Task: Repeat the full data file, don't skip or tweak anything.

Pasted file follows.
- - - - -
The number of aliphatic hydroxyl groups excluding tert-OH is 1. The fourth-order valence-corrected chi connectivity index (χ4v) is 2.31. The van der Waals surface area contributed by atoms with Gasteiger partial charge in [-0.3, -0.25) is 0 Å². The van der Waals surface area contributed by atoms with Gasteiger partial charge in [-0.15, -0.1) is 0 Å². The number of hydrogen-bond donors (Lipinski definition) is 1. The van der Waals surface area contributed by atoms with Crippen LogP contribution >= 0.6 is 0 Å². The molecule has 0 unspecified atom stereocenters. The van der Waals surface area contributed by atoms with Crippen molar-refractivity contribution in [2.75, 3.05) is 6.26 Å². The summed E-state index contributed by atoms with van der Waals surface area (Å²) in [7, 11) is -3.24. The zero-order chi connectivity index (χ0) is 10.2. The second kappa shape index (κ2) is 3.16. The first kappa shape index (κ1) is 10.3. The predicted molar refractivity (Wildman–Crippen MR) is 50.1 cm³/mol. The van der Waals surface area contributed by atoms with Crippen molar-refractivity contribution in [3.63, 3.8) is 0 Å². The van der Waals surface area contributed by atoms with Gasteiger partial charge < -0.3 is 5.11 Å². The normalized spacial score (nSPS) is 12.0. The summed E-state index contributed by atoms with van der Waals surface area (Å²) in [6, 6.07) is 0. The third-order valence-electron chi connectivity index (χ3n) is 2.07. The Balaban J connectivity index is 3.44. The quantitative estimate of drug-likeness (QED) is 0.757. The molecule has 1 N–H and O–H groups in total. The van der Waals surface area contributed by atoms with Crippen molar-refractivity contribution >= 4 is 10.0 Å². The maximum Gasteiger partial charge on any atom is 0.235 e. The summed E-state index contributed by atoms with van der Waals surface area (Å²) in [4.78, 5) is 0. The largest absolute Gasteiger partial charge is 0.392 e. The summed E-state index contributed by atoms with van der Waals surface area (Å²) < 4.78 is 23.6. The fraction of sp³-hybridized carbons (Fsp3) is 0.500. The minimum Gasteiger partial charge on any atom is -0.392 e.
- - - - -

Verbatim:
The number of aliphatic hydroxyl groups excluding tert-OH is 1. The fourth-order valence-corrected chi connectivity index (χ4v) is 2.31. The van der Waals surface area contributed by atoms with Gasteiger partial charge in [-0.3, -0.25) is 0 Å². The van der Waals surface area contributed by atoms with Gasteiger partial charge in [-0.15, -0.1) is 0 Å². The number of hydrogen-bond donors (Lipinski definition) is 1. The van der Waals surface area contributed by atoms with Crippen LogP contribution >= 0.6 is 0 Å². The molecule has 0 unspecified atom stereocenters. The van der Waals surface area contributed by atoms with Crippen molar-refractivity contribution in [2.75, 3.05) is 6.26 Å². The summed E-state index contributed by atoms with van der Waals surface area (Å²) in [7, 11) is -3.24. The zero-order chi connectivity index (χ0) is 10.2. The second kappa shape index (κ2) is 3.16. The first kappa shape index (κ1) is 10.3. The predicted molar refractivity (Wildman–Crippen MR) is 50.1 cm³/mol. The van der Waals surface area contributed by atoms with Crippen molar-refractivity contribution in [3.63, 3.8) is 0 Å². The van der Waals surface area contributed by atoms with Gasteiger partial charge < -0.3 is 5.11 Å². The normalized spacial score (nSPS) is 12.0. The summed E-state index contributed by atoms with van der Waals surface area (Å²) in [6, 6.07) is 0. The third-order valence-electron chi connectivity index (χ3n) is 2.07. The Balaban J connectivity index is 3.44. The quantitative estimate of drug-likeness (QED) is 0.757. The molecule has 1 N–H and O–H groups in total. The van der Waals surface area contributed by atoms with Crippen molar-refractivity contribution >= 4 is 10.0 Å². The maximum Gasteiger partial charge on any atom is 0.235 e. The summed E-state index contributed by atoms with van der Waals surface area (Å²) in [4.78, 5) is 0. The largest absolute Gasteiger partial charge is 0.392 e. The summed E-state index contributed by atoms with van der Waals surface area (Å²) < 4.78 is 23.6. The fraction of sp³-hybridized carbons (Fsp3) is 0.500. The minimum Gasteiger partial charge on any atom is -0.392 e.